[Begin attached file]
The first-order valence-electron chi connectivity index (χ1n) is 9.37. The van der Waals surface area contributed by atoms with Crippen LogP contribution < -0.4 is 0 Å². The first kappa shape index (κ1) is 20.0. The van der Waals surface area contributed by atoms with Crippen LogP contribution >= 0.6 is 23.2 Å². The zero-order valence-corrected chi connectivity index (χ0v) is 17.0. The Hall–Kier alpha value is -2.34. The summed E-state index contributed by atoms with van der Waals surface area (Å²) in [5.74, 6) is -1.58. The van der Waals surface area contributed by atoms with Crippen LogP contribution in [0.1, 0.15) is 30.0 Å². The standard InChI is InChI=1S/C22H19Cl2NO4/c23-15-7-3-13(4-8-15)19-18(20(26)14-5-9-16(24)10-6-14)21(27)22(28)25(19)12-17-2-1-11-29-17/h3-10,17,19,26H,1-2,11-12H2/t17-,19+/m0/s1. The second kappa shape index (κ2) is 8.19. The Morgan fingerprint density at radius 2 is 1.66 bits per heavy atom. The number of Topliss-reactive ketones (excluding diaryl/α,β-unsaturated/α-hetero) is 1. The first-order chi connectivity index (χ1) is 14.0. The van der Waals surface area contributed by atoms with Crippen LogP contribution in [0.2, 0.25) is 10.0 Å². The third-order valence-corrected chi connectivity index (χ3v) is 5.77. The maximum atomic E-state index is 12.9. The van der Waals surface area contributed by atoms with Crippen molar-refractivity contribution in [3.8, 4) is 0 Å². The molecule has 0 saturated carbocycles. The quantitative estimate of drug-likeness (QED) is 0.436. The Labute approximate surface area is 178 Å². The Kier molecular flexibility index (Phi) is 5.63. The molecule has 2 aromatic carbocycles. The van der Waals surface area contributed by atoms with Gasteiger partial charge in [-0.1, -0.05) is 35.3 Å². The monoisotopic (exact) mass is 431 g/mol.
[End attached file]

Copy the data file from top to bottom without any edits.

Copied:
The first-order valence-electron chi connectivity index (χ1n) is 9.37. The van der Waals surface area contributed by atoms with Crippen LogP contribution < -0.4 is 0 Å². The first kappa shape index (κ1) is 20.0. The van der Waals surface area contributed by atoms with Crippen LogP contribution >= 0.6 is 23.2 Å². The zero-order valence-corrected chi connectivity index (χ0v) is 17.0. The Hall–Kier alpha value is -2.34. The summed E-state index contributed by atoms with van der Waals surface area (Å²) in [5.74, 6) is -1.58. The van der Waals surface area contributed by atoms with Crippen LogP contribution in [0.1, 0.15) is 30.0 Å². The standard InChI is InChI=1S/C22H19Cl2NO4/c23-15-7-3-13(4-8-15)19-18(20(26)14-5-9-16(24)10-6-14)21(27)22(28)25(19)12-17-2-1-11-29-17/h3-10,17,19,26H,1-2,11-12H2/t17-,19+/m0/s1. The second kappa shape index (κ2) is 8.19. The Morgan fingerprint density at radius 2 is 1.66 bits per heavy atom. The number of Topliss-reactive ketones (excluding diaryl/α,β-unsaturated/α-hetero) is 1. The first-order chi connectivity index (χ1) is 14.0. The van der Waals surface area contributed by atoms with Crippen LogP contribution in [0.2, 0.25) is 10.0 Å². The third-order valence-corrected chi connectivity index (χ3v) is 5.77. The maximum atomic E-state index is 12.9. The van der Waals surface area contributed by atoms with Crippen molar-refractivity contribution in [3.8, 4) is 0 Å². The molecule has 0 saturated carbocycles. The quantitative estimate of drug-likeness (QED) is 0.436. The Labute approximate surface area is 178 Å². The Kier molecular flexibility index (Phi) is 5.63. The molecule has 2 aromatic carbocycles. The van der Waals surface area contributed by atoms with Gasteiger partial charge in [-0.1, -0.05) is 35.3 Å². The monoisotopic (exact) mass is 431 g/mol.